Tokyo stocks down 1.72% by break

Tokyo stocks fell 1.72 percent Thursday morning after losses on Wall Street, with investors cautious as the Bank of Japan wraps up its first policy meeting under new leadership.

The benchmark Nikkei 225 index lost 213.03 points to 12,149.17 by the break, while the Topix index of all first-section shares declined 1.22 percent, or 12.29 points, to 998.14.

The drop was a sharp turn-around from Wednesday when the Nikkei surged three percent.

"Markets are on edge, waiting for the Bank of Japan's long-awaited policy decision," said Hiroichi Nishi, SMBC Nikko Securities general manager of equities.

"It's entirely possible that while the BoJ will make some pronouncements today over monetary policy easing, it may wait until the second central bank meeting on April 26 to do more," he said.

Investors expect the BoJ to launch aggressive policy measures under new governor Haruhiko Kuroda, who has vowed to take "bold" steps in an effort to kickstart the stuttering economy.

"The disappointing US jobs and manufacturing data, the higher yen, yesterday's 3.0 percent run-up, and trepidation before today's BoJ policy board announcement are enough to cause investors jitters and simply sell and/or take profits," says Yoshihiro Okumura, general manager at Chibagin Asset Management.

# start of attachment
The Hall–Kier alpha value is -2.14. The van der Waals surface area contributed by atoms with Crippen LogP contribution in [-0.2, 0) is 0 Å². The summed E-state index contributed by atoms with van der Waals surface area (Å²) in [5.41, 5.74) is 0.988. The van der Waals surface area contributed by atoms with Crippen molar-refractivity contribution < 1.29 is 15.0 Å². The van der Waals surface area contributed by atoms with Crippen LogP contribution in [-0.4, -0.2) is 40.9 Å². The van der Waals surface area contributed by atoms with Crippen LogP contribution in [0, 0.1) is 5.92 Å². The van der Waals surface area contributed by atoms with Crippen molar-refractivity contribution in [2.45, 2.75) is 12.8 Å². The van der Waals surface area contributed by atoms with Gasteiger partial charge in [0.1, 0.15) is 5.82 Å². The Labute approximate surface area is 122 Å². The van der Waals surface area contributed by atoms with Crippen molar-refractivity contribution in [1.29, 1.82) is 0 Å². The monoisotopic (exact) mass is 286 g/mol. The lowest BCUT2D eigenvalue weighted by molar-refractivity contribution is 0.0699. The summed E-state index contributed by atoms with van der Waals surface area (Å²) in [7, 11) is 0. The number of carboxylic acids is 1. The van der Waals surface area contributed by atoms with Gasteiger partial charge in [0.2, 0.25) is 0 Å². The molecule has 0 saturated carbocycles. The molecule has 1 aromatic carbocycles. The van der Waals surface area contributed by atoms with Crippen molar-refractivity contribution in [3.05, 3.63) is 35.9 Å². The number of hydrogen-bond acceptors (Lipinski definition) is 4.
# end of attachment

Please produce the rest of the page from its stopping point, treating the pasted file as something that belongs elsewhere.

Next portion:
"We'll just have to wait for the central bank in order to see a better illustration of investor commitment," Okumura said.

The Dow Jones Industrial Average sank 111.66 (0.76 percent) to 14,550.35 on Wednesday on the back of weak data on US jobs and the service sector.

The dollar remained weak after losing strength on Wednesday following the disappointing reports.

The greenback was at 92.89 yen in morning Asian trade, against 92.96 yen in New York Wednesday.

The euro bought $1.2846 and 119.34 yen compared with $1.2845 and 119.43 yen.

Mitsubishi Heavy rose 0.38 percent to 523 yen after a Nikkei business daily report that it had landed a joint contract to build four nuclear reactors in Turkey for $22 billion.

-- Dow Jones Newswires contributed to this article --